Objective: The purpose of this study was to determine the prevalence of burnout in chairs of academic departments of obstetrics and gynecology, identify important stressors, and develop strategies to treat and prevent burnout.
Study design: We performed a cross-sectional study of 131 chairs in the United States and Puerto Rico. We used a 6-part questionnaire focusing on demographics, potential stressors, satisfaction with personal and professional life, self-efficacy, burnout as measured by the Maslach Burnout Inventory-Human Services Survey (MBI-HSS), and support from the spouse/partner and family. Statistical analyses were performed with the chi(2) test for categorical variables and t test or analysis of variance for continuous variables.
Results: Questionnaires were returned from 119 chairs, 110 men and 9 women, a response rate of 91%. Chairs had served an average of 7.2 years. They worked an average of 67.4 hours each week, spending 45% of their time in administrative duties, 31% in patient care, 15% in teaching, and 8% in research. Female chairs worked significantly more hours per week than male chairs, 76.9 versus 66.7 hours (P =.005). Chairs who had served >10 years worked significantly fewer hours each week than did those who had been chairs <5 years, 63.2 versus 69.2 hours (P =.04). The most significant stressors were hospital/departmental budget deficits, Medicare/Medicaid billing audits, loss of key faculty, union disputes, and faculty, resident, and staff dismissals. To deal with stress, chairs most often spent time with family and friends. Twenty-two percent of chairs were somewhat-very dissatisfied with their positions. The MBI-HSS revealed a high subscale score for emotional exhaustion, moderate-high for depersonalization, and high for personal accomplishment. High emotional exhaustion was observed in younger chairs, those who worked nearly 70 hours each week, and those with less spouse/partner support. Burnout was more common in new chairs.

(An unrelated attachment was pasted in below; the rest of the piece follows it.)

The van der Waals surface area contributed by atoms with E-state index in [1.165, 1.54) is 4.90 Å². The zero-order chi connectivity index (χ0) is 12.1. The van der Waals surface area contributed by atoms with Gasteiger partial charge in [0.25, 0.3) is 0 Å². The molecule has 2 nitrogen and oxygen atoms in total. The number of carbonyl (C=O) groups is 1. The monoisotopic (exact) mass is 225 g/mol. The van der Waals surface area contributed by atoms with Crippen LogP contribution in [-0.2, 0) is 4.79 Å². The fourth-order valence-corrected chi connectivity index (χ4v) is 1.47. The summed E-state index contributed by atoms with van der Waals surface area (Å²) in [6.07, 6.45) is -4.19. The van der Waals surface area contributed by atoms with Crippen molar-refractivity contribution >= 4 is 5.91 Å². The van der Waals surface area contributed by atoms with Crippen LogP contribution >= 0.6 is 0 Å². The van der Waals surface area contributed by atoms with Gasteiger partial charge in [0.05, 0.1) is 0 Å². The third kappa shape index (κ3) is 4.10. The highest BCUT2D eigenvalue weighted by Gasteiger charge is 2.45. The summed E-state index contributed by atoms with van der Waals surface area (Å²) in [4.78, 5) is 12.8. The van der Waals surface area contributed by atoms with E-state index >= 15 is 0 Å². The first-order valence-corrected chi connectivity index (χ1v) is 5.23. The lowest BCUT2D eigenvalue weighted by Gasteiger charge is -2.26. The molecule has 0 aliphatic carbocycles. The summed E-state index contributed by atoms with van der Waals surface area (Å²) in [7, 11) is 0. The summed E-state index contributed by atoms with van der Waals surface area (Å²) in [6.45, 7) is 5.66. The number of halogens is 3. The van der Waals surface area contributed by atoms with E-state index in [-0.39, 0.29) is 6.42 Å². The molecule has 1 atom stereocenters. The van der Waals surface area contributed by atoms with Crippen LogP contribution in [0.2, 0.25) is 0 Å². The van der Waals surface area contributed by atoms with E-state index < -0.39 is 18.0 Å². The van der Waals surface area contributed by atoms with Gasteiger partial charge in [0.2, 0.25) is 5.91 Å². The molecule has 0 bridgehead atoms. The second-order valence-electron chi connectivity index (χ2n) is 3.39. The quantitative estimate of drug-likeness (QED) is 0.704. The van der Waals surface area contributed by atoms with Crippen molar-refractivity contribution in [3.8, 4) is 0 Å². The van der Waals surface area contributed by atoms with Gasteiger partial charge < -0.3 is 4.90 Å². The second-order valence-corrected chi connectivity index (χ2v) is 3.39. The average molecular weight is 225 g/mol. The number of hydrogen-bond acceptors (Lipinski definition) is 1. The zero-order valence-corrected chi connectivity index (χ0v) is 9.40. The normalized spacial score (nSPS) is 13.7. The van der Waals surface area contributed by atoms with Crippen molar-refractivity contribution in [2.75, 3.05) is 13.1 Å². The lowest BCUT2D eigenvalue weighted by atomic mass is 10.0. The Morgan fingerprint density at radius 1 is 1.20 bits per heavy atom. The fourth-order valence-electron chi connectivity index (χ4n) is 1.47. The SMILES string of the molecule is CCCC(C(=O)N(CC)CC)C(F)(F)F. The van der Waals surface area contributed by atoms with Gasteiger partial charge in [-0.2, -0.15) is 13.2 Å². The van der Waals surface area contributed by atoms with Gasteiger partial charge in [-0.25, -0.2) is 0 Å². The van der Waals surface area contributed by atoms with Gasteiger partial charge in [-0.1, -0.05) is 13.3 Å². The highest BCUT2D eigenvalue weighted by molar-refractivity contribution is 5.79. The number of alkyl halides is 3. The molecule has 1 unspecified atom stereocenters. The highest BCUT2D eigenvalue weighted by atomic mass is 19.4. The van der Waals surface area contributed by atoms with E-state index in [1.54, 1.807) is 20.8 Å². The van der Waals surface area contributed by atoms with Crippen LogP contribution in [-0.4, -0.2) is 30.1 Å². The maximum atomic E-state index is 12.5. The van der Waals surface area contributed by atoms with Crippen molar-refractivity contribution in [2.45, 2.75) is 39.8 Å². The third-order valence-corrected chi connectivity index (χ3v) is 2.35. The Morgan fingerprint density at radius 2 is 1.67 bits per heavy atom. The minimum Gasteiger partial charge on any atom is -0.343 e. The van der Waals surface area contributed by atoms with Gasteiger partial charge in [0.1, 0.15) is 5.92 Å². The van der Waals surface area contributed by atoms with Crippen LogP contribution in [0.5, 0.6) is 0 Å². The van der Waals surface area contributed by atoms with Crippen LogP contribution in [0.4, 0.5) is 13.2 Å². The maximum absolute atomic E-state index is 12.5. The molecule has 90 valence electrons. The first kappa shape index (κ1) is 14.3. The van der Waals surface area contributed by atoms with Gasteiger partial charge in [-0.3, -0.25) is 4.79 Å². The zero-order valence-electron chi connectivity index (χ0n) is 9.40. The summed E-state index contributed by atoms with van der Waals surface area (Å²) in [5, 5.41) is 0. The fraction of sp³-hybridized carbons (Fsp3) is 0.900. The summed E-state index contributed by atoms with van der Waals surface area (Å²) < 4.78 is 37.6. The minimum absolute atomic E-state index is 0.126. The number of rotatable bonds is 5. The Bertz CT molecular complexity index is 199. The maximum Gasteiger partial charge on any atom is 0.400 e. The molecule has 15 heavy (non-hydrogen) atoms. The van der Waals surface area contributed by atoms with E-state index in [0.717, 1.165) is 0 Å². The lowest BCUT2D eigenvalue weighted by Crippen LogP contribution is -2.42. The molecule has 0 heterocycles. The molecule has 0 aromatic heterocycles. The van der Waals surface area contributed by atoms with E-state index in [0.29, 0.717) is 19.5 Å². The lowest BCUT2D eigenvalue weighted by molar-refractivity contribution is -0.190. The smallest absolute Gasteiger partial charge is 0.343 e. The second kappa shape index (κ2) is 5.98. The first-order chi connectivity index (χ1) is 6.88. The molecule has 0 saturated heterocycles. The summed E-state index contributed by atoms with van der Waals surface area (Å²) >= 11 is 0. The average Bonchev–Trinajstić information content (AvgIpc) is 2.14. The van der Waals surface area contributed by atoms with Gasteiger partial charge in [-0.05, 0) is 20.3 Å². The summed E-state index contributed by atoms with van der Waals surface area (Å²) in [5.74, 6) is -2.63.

Conclusion: Burnout in chairs of obstetrics and gynecology is characterized by a high level of emotional exhaustion, moderate-high depersonalization, and high personal accomplishment. These findings should be used to develop programs to improve the psychologic well-being of our academic leaders.